A retired judge said when it came to decisions about whether or not to grant medical furloughs for inmates, it often was "a gut call."
"In many instances, you got the information that was available to you, and the rest of it was flying by the seat of your pants," said Ronald Adrine, who retired in January after serving as a judge in Cleveland Municipal Court for 36 years. "It was based on your experience, based on what you knew about the case, based upon anything you might know about the individual."
But that may not be much, Adrine said, especially in cases where the defendant is awaiting trial.
That was the case for Robert Beane, the man who prompted an AMBER Alert earlier this week. He was in Lorain County jail awaiting trial for kidnapping, assault and aggravated robbery when investigators said he left jail on medical furlough but didn't return earlier this month. On Wednesday, Beane was arrested after police said he beat the mother of his child and took the 10-month-old boy.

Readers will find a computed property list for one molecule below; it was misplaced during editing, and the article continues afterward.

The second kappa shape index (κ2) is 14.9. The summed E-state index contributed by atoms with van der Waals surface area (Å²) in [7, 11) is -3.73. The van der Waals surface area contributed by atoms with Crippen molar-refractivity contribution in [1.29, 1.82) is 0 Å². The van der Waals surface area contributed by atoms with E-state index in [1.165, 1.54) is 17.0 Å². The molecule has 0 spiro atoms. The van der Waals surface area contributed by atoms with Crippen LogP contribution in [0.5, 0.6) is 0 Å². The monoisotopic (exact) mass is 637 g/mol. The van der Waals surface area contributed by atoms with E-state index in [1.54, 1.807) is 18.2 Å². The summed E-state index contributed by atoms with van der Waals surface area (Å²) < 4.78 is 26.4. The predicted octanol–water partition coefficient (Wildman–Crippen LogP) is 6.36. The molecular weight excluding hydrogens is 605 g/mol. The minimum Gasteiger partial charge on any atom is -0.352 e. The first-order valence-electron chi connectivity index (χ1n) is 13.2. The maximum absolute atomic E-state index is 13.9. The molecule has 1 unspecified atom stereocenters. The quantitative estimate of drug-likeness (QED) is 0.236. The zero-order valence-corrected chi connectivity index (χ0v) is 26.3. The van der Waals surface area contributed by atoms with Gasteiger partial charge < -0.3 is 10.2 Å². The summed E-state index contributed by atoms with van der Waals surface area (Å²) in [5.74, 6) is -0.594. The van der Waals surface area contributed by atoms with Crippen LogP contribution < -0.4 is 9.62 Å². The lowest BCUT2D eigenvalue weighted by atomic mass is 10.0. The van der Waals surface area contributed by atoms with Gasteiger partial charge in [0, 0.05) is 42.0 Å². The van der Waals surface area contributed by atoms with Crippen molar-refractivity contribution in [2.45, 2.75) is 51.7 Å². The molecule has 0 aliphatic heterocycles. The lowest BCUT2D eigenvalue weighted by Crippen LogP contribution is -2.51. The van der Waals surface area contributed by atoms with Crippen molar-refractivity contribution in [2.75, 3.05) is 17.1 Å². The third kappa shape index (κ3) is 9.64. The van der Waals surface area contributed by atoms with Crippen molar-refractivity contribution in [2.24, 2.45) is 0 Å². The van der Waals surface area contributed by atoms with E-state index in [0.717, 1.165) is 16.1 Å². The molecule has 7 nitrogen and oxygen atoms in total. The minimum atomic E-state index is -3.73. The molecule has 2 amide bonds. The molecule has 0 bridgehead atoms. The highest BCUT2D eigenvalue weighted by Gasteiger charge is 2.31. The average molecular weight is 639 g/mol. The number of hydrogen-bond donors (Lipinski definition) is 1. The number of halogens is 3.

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Court records show Beane was convicted on drug, robbery and aggravated assault charges in the past.
While Adrine wouldn't second guess the judge who granted Beane's furlough, he believes the case, as well as other recent furloughs where defendants walked away from custody, will get judges' attention.
"I think anytime you have a failure of the system to function the way we expect it to be designed to function, that everybody does an agonizing reappraisal of the way they handle these things," Adrine said.